Latest 3 Series Continues Strong Dynamic Pace

By Lee Pang Seng

THE BMW 3 Series goes through a fairly long model span, thus facelifts keep its appeal fresh and updated technically to hold firmly against rivals, especially from its German counterparts. In the Malaysian scenario, it may only see one serious rival in the three-point star but in major markets like Europe, China and the US, its rival base is wider.

BMW has to try and stay a step ahead as it keeps an eye on developments that its rivals are making. The 3 Series is, after all, a big seller accounting for one in four BMWs sold globally to become this German carmaker’s most successful model. It has a model history spanning 40 years and over that period more than 14 million 3 Series models were sold.

The latest version maintains its stance as a sports sedan with new engines, stiffer suspension systems, better ergonomics, ‘state-of-the-art’ navigation system, among the fresh details that accompany its development. Perhaps, the more impressive note is to compare it with the second generation E30 and understand how the underlying character of sporty dynamic driving has evolved since then and endear the 3 Series to the growing legion of fans.

This impression had come about after we chose to take the E30 from the previous model range out for a spin during the global media drive of the new 3 Series in Germany-Austria last year. Our choice was based on the fact that the E30 was the first 3 Series to be locally assembled in Malaysia in the early 1980s, and which had impressed us from the outset.

Before we delve on this common sporty undertone, we would first look at the new developments that had gone into the latest 3 Series. First, the looks; this delivers the visual appeal that draws the initial attraction. The changes are subtle but no less important; in front there are new aprons with revised air intakes that help to accentuate the feeling of width, while the sensor for the optional Active Cruise Control (ACC) is integrated into the central air intake.

Likewise, the rear has the ‘sculptural’ apron design, which includes a Line-specific trim element, and standard LEDs (light emitting diodes) for the light assembly to emphasise the car’s width, which BMW says bolsters its sporting appearance. The newly designed front headlamps can be specified with full-LED units (which are more efficient than xenon lights) to complement the LED daytime running lights.

Stepping inside the latest 3 Series, BMW says it has given the interior a classier ambience with new materials, high gloss and additional chrome highlights for the controls, air vents and central control panel. The newly crafted centre console with sliding cover for the cupholders is said to allow better use of the storage surfaces forward of the gearshift lever and improve ergonomics to a higher level. We found that practical and the ambience appreciable.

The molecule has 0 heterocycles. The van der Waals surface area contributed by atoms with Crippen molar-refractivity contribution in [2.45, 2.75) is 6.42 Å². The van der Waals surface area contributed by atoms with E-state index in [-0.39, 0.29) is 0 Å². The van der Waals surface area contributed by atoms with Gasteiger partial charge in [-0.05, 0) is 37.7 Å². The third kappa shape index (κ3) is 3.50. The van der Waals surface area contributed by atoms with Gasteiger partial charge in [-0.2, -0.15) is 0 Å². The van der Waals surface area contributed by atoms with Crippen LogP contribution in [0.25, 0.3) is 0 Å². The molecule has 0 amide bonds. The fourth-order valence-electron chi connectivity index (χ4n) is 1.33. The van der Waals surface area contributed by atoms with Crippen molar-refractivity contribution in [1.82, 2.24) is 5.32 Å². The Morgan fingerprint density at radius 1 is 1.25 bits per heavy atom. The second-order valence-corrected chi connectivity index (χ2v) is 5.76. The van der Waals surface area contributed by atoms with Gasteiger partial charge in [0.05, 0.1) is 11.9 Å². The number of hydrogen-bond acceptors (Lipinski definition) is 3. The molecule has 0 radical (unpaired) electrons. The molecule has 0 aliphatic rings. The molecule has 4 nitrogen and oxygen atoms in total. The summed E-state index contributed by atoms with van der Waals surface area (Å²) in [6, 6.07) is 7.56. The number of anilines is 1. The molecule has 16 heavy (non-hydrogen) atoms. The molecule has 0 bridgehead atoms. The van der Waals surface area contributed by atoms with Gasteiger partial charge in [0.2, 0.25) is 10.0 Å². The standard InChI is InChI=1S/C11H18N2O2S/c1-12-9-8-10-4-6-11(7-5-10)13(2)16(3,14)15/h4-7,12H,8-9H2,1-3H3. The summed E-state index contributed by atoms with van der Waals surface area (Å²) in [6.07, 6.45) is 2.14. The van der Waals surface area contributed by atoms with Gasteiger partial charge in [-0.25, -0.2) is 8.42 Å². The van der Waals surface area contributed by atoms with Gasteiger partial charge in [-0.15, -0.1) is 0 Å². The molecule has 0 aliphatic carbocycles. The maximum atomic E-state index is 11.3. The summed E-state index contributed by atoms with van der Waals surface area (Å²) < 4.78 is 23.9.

Of course, it’s the heart of the car that gives it the soul and BMW has graced the latest 3 with new engines; All the three-, four- and six-cylinder petrol engines and four-cylinder diesel units in the 316d, 318d and 320d (which are now relevant to the Malaysian scenario with the progressive introduction of higher quality diesel) are sourced from the newly developed, modular BMW EfficientDynamics engine family.

You probably would have noticed that the three-cylinder petrol engine is now available in the 3 Series as a new addition to the range and the segment as a whole. Also making its 3 Series debut is the four-cylinder petrol engine in the 320i that boasts improved fuel mileages and lower CO2 emissions. There was also a world premiere in the four-cylinder unit in the 330i and six-cylinder petrol unit in the 340i (which we drove from Munich to Austria).
The 340i is the first model in the entire BMW line-up to be powered by this all-new six-cylinder 3.0-litre engine (it’s undersquare with long 94.6mm stroke and 82.0mm bore to displace 2998cc). It tops the 3 Series petrol line-up and develops 240kW (326hp) between 5500 and 6500 rpm, a 15kW (20hp) improvement over the previous model. Peak torque is equally impressive at 450Nm and is available from a very low 1380rpm to 5000rpm.

The common engine blueprint is an in-line cylinder arrangement, a displacement per cylinder of 500cc and very lightweight, thermally optimised all-aluminium construction. The crankcase is very rigid with its closed-deck design – which means that the cylinder water jacket is closed at the top – while thermally joined, high-strength cylinder liners with twin-wire, arc-sprayed coating save weight and reduce internal friction. All the engines are said to have a very short warm-up phase, with significantly reduced fuel consumption as a direct benefit.

Features also include revised exhaust-manifold-integrated turbochargers to give the new four-cylinder engines sharper responses. Another change is the switch from direct to indirect charge air cooling. With the compact design offering a significantly reduced volume and reduced pressure loss in the charge air cooler, the charge pressure can build up more quickly.

The SYNTAK (Synergy Thermo-Acoustic Capsule) technology in the four-cylinder petrol engines is said to underpin a further reduction in fuel consumption. This new engine encapsulation innovation allows the engine to cool more slowly, maintain a much higher temperature for up to 36 hours and endure fewer cold start phases as a result. BMW says SYNTAK also enhances comfort by reducing engine noise and enabling the heating system to reach its target temperature more quickly.